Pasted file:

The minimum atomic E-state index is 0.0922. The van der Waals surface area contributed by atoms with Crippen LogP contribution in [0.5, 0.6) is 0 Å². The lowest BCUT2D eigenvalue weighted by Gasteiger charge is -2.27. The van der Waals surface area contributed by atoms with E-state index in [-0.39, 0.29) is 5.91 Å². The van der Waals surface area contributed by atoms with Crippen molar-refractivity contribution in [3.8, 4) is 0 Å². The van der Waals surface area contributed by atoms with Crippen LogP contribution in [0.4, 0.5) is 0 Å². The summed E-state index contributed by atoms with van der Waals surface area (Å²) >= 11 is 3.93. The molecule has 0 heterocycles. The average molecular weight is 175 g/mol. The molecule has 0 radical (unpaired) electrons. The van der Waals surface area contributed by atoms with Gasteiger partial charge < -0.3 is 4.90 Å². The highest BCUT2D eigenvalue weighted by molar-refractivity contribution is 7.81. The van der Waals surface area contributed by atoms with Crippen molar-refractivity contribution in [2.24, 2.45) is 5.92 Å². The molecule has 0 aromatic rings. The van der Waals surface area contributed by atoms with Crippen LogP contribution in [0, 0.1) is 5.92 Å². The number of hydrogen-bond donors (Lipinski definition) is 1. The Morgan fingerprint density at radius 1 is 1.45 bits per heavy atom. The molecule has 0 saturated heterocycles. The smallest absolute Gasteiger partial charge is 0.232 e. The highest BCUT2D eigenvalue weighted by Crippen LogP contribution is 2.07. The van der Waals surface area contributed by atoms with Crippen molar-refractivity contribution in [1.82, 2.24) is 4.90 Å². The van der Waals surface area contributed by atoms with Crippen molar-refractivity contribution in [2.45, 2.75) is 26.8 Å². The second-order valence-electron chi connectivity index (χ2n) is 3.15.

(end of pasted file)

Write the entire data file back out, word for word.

The minimum atomic E-state index is 0.0922. The van der Waals surface area contributed by atoms with Crippen LogP contribution in [0.5, 0.6) is 0 Å². The lowest BCUT2D eigenvalue weighted by Gasteiger charge is -2.27. The van der Waals surface area contributed by atoms with E-state index in [-0.39, 0.29) is 5.91 Å². The van der Waals surface area contributed by atoms with Crippen molar-refractivity contribution in [3.8, 4) is 0 Å². The van der Waals surface area contributed by atoms with Crippen LogP contribution in [0.4, 0.5) is 0 Å². The summed E-state index contributed by atoms with van der Waals surface area (Å²) >= 11 is 3.93. The molecule has 0 heterocycles. The average molecular weight is 175 g/mol. The molecule has 0 radical (unpaired) electrons. The van der Waals surface area contributed by atoms with Gasteiger partial charge < -0.3 is 4.90 Å². The highest BCUT2D eigenvalue weighted by molar-refractivity contribution is 7.81. The van der Waals surface area contributed by atoms with Crippen molar-refractivity contribution in [2.24, 2.45) is 5.92 Å². The molecule has 0 aromatic rings. The van der Waals surface area contributed by atoms with Crippen LogP contribution in [0, 0.1) is 5.92 Å². The number of hydrogen-bond donors (Lipinski definition) is 1. The Morgan fingerprint density at radius 1 is 1.45 bits per heavy atom. The molecule has 0 saturated heterocycles. The smallest absolute Gasteiger partial charge is 0.232 e. The highest BCUT2D eigenvalue weighted by Crippen LogP contribution is 2.07. The van der Waals surface area contributed by atoms with Crippen molar-refractivity contribution in [1.82, 2.24) is 4.90 Å². The van der Waals surface area contributed by atoms with Crippen molar-refractivity contribution in [2.45, 2.75) is 26.8 Å². The second-order valence-electron chi connectivity index (χ2n) is 3.15.